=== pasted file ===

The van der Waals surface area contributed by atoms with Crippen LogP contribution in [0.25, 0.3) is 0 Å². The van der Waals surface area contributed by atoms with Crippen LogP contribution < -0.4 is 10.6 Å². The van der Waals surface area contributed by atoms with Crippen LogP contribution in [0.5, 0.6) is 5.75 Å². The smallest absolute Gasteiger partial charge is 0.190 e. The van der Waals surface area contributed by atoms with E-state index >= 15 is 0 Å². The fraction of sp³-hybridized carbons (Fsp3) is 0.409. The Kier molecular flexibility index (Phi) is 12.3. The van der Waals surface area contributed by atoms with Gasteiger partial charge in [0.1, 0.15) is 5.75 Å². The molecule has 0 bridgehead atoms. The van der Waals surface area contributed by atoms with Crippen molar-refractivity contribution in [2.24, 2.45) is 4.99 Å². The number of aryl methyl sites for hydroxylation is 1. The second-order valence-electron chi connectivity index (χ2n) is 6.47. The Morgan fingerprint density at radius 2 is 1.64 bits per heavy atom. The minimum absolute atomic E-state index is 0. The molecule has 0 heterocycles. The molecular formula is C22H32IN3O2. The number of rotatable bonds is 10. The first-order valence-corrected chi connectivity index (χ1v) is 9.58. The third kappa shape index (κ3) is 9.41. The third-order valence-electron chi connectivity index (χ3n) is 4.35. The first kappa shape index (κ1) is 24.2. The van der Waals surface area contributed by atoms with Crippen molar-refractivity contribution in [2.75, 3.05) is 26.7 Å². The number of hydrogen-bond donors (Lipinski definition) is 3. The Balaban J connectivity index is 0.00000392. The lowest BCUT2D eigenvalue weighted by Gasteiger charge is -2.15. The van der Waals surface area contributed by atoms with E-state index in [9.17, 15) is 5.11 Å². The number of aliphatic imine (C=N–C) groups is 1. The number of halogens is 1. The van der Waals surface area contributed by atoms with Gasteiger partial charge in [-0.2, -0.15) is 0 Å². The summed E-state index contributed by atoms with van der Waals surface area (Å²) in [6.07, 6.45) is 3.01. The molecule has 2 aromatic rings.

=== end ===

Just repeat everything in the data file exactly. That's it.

The van der Waals surface area contributed by atoms with Crippen LogP contribution in [0.25, 0.3) is 0 Å². The van der Waals surface area contributed by atoms with Crippen LogP contribution < -0.4 is 10.6 Å². The van der Waals surface area contributed by atoms with Crippen LogP contribution in [0.5, 0.6) is 5.75 Å². The smallest absolute Gasteiger partial charge is 0.190 e. The van der Waals surface area contributed by atoms with E-state index >= 15 is 0 Å². The fraction of sp³-hybridized carbons (Fsp3) is 0.409. The Kier molecular flexibility index (Phi) is 12.3. The van der Waals surface area contributed by atoms with Gasteiger partial charge in [0.1, 0.15) is 5.75 Å². The molecule has 0 bridgehead atoms. The van der Waals surface area contributed by atoms with Crippen molar-refractivity contribution in [2.24, 2.45) is 4.99 Å². The number of aryl methyl sites for hydroxylation is 1. The second-order valence-electron chi connectivity index (χ2n) is 6.47. The Morgan fingerprint density at radius 2 is 1.64 bits per heavy atom. The minimum absolute atomic E-state index is 0. The molecule has 0 heterocycles. The molecular formula is C22H32IN3O2. The number of rotatable bonds is 10. The first-order valence-corrected chi connectivity index (χ1v) is 9.58. The third kappa shape index (κ3) is 9.41. The third-order valence-electron chi connectivity index (χ3n) is 4.35. The first kappa shape index (κ1) is 24.2. The van der Waals surface area contributed by atoms with Crippen molar-refractivity contribution in [2.75, 3.05) is 26.7 Å². The number of hydrogen-bond donors (Lipinski definition) is 3. The Balaban J connectivity index is 0.00000392. The lowest BCUT2D eigenvalue weighted by Gasteiger charge is -2.15. The van der Waals surface area contributed by atoms with E-state index in [9.17, 15) is 5.11 Å². The number of aliphatic imine (C=N–C) groups is 1. The number of halogens is 1. The van der Waals surface area contributed by atoms with Gasteiger partial charge in [-0.2, -0.15) is 0 Å². The summed E-state index contributed by atoms with van der Waals surface area (Å²) in [6.07, 6.45) is 3.01. The molecule has 2 aromatic rings.